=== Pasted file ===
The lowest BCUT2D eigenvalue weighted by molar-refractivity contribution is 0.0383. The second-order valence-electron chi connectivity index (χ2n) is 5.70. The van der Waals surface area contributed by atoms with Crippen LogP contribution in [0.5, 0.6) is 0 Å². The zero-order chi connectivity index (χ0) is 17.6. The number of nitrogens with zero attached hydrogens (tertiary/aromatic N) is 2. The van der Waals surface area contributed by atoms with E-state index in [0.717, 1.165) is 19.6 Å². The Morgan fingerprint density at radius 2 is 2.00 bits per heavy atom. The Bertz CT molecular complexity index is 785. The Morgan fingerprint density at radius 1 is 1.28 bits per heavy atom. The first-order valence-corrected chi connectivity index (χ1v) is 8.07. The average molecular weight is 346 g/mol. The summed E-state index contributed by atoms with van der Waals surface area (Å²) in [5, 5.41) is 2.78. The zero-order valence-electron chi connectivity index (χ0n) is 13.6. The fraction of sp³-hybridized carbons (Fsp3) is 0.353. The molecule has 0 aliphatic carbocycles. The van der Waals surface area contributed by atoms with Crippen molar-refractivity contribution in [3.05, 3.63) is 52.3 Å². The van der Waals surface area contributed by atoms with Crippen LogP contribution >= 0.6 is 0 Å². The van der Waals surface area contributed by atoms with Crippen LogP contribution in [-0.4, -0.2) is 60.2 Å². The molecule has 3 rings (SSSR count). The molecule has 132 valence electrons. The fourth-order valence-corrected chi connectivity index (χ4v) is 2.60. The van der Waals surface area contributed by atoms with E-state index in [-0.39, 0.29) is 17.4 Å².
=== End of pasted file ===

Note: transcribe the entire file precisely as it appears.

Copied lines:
The lowest BCUT2D eigenvalue weighted by molar-refractivity contribution is 0.0383. The second-order valence-electron chi connectivity index (χ2n) is 5.70. The van der Waals surface area contributed by atoms with Crippen LogP contribution in [0.5, 0.6) is 0 Å². The zero-order chi connectivity index (χ0) is 17.6. The number of nitrogens with zero attached hydrogens (tertiary/aromatic N) is 2. The van der Waals surface area contributed by atoms with E-state index in [0.717, 1.165) is 19.6 Å². The Morgan fingerprint density at radius 2 is 2.00 bits per heavy atom. The Bertz CT molecular complexity index is 785. The Morgan fingerprint density at radius 1 is 1.28 bits per heavy atom. The first-order valence-corrected chi connectivity index (χ1v) is 8.07. The average molecular weight is 346 g/mol. The summed E-state index contributed by atoms with van der Waals surface area (Å²) in [5, 5.41) is 2.78. The zero-order valence-electron chi connectivity index (χ0n) is 13.6. The fraction of sp³-hybridized carbons (Fsp3) is 0.353. The molecule has 0 aliphatic carbocycles. The van der Waals surface area contributed by atoms with Crippen molar-refractivity contribution in [3.05, 3.63) is 52.3 Å². The van der Waals surface area contributed by atoms with Crippen LogP contribution >= 0.6 is 0 Å². The van der Waals surface area contributed by atoms with Crippen LogP contribution in [-0.4, -0.2) is 60.2 Å². The molecule has 3 rings (SSSR count). The molecule has 132 valence electrons. The fourth-order valence-corrected chi connectivity index (χ4v) is 2.60. The van der Waals surface area contributed by atoms with E-state index in [-0.39, 0.29) is 17.4 Å².